Understanding the Unary Scope Resolution Operator

The Unary Scope Resolution Operator is used to access a global variable when a local variable of the same name exists.

For example, look at the following code

using namespace std;

int number = 100;

int main()
double number = 27.9;

int a = number;
// The global variable ::number is intended.
// This line should be: int a = ::number;
cout << a; cout << number; cout << ::number; } [/sourcecode] Question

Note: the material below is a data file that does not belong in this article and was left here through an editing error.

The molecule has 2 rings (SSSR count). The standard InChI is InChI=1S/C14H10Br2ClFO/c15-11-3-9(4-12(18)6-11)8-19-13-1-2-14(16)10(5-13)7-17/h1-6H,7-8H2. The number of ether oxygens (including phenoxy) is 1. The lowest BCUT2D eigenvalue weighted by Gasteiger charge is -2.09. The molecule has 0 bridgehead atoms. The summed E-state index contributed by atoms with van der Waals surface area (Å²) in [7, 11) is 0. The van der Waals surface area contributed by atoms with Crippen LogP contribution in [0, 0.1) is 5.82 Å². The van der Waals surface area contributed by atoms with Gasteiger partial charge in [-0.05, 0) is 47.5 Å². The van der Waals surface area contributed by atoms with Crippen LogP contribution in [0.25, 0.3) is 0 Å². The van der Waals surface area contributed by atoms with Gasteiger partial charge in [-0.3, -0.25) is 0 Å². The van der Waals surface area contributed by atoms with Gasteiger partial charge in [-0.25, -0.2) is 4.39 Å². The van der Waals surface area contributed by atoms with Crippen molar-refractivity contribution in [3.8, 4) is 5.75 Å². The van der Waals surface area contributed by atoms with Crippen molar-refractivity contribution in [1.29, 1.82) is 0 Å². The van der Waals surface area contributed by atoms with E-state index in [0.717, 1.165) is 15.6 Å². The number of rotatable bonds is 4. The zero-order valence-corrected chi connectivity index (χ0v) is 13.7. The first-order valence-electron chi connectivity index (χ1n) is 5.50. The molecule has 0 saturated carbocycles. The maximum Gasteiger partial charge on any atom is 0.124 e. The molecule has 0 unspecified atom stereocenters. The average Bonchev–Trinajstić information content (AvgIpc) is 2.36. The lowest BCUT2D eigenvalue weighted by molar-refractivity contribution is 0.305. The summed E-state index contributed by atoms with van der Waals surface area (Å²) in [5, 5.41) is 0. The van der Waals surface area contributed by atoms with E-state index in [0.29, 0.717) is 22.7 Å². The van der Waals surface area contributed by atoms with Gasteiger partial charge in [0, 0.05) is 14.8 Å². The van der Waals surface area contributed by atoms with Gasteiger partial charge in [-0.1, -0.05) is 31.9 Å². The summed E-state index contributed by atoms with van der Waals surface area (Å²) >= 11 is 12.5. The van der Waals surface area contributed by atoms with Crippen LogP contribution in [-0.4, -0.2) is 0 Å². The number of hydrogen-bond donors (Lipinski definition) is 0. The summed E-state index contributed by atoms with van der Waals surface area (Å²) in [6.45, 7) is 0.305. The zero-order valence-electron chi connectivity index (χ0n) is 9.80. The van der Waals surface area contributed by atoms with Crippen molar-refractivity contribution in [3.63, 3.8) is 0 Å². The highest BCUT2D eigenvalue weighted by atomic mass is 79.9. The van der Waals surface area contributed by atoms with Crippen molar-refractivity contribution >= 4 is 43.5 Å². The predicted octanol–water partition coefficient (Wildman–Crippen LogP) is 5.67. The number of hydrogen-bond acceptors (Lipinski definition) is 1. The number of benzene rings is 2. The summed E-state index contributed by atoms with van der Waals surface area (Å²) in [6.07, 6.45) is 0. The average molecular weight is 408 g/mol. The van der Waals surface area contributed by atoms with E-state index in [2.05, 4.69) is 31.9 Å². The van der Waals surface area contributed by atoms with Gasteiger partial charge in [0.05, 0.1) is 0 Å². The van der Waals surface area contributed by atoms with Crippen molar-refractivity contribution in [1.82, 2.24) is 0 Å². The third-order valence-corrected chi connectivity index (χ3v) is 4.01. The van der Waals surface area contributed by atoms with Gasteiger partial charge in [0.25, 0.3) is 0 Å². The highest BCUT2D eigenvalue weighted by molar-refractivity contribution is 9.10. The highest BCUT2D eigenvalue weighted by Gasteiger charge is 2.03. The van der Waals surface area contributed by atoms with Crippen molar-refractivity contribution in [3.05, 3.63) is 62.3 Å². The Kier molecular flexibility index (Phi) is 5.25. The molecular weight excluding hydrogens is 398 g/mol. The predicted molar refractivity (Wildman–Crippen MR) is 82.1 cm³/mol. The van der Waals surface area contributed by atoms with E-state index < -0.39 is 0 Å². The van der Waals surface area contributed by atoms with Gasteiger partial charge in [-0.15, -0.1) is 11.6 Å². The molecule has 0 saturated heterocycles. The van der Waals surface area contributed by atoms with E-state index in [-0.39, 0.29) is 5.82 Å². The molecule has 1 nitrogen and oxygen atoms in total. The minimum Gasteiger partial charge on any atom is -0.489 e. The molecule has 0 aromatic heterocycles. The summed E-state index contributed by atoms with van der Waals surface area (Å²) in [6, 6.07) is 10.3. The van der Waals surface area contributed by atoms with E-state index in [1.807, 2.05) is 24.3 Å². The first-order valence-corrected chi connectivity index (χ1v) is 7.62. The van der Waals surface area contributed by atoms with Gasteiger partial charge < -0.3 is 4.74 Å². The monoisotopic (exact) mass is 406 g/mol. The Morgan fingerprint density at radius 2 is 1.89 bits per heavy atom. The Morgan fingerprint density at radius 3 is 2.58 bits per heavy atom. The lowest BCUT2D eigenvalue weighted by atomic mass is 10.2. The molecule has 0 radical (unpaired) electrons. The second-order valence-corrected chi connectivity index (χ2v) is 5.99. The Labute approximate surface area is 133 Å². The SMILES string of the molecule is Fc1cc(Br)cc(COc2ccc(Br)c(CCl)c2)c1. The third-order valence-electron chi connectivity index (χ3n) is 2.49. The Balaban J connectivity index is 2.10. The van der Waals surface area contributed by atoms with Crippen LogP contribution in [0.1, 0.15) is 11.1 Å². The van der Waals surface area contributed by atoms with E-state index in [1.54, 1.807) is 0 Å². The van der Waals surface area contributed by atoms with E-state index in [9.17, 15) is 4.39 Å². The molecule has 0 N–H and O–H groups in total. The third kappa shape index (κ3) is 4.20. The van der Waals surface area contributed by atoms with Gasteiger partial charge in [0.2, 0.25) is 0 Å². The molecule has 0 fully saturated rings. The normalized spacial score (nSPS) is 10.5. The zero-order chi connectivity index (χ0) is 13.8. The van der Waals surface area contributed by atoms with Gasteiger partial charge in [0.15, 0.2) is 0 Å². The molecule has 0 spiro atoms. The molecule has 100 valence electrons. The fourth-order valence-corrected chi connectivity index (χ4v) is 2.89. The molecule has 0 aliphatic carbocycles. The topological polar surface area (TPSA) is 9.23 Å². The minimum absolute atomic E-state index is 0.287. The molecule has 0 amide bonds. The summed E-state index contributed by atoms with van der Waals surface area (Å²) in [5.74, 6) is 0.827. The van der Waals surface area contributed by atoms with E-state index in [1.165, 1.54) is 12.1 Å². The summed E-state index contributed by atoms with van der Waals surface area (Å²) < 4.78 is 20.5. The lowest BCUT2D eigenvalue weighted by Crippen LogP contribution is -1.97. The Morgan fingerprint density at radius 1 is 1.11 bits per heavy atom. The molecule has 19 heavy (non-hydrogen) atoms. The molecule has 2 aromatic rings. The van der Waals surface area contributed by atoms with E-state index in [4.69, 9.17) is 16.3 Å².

What is the value of A going to be? 27.9 or 100?
Neither, it will be 27.

One can assume that because variable a is an int and the global variable number is an int, that the global variable ::number was intended over the local variable number.

However, the local variable number that is a double was used.

Since variable a is an int, the value of the local variable number is casted to an int when assigned, so 27.9 becomes 27.

This can lead to difficult to solve bugs. The value should be 100 but is 27.

Looking at the code, this doesn’t look obviously wrong.

If a developer makes it a practice to always preface global variables with the Unary Scope Resolution Operator, such bugs can be avoided.

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